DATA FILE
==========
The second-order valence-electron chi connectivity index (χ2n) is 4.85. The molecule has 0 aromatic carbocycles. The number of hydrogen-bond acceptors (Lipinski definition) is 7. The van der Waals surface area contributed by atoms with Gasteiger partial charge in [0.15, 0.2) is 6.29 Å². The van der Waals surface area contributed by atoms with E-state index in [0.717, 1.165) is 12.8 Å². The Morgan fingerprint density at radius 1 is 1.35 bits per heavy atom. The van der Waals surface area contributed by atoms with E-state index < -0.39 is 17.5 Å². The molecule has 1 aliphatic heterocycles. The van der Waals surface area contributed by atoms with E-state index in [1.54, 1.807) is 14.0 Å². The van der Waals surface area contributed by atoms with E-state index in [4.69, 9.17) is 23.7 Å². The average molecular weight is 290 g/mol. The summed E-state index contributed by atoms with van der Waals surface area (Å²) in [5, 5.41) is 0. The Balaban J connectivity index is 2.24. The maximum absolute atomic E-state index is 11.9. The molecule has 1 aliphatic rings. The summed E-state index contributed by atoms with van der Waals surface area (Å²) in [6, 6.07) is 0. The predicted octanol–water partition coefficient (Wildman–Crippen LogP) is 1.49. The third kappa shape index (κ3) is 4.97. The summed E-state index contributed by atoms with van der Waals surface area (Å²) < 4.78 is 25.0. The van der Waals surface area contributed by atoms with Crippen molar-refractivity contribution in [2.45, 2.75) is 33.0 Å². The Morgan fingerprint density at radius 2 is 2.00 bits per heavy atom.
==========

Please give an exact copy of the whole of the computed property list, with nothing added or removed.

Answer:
The second-order valence-electron chi connectivity index (χ2n) is 4.85. The molecule has 0 aromatic carbocycles. The number of hydrogen-bond acceptors (Lipinski definition) is 7. The van der Waals surface area contributed by atoms with Gasteiger partial charge in [0.15, 0.2) is 6.29 Å². The van der Waals surface area contributed by atoms with E-state index in [0.717, 1.165) is 12.8 Å². The Morgan fingerprint density at radius 1 is 1.35 bits per heavy atom. The van der Waals surface area contributed by atoms with E-state index < -0.39 is 17.5 Å². The molecule has 1 aliphatic heterocycles. The van der Waals surface area contributed by atoms with E-state index in [1.54, 1.807) is 14.0 Å². The van der Waals surface area contributed by atoms with E-state index in [4.69, 9.17) is 23.7 Å². The average molecular weight is 290 g/mol. The summed E-state index contributed by atoms with van der Waals surface area (Å²) in [5, 5.41) is 0. The Balaban J connectivity index is 2.24. The maximum absolute atomic E-state index is 11.9. The molecule has 1 aliphatic rings. The summed E-state index contributed by atoms with van der Waals surface area (Å²) in [6, 6.07) is 0. The predicted octanol–water partition coefficient (Wildman–Crippen LogP) is 1.49. The third kappa shape index (κ3) is 4.97. The summed E-state index contributed by atoms with van der Waals surface area (Å²) < 4.78 is 25.0. The van der Waals surface area contributed by atoms with Crippen molar-refractivity contribution in [2.45, 2.75) is 33.0 Å². The Morgan fingerprint density at radius 2 is 2.00 bits per heavy atom.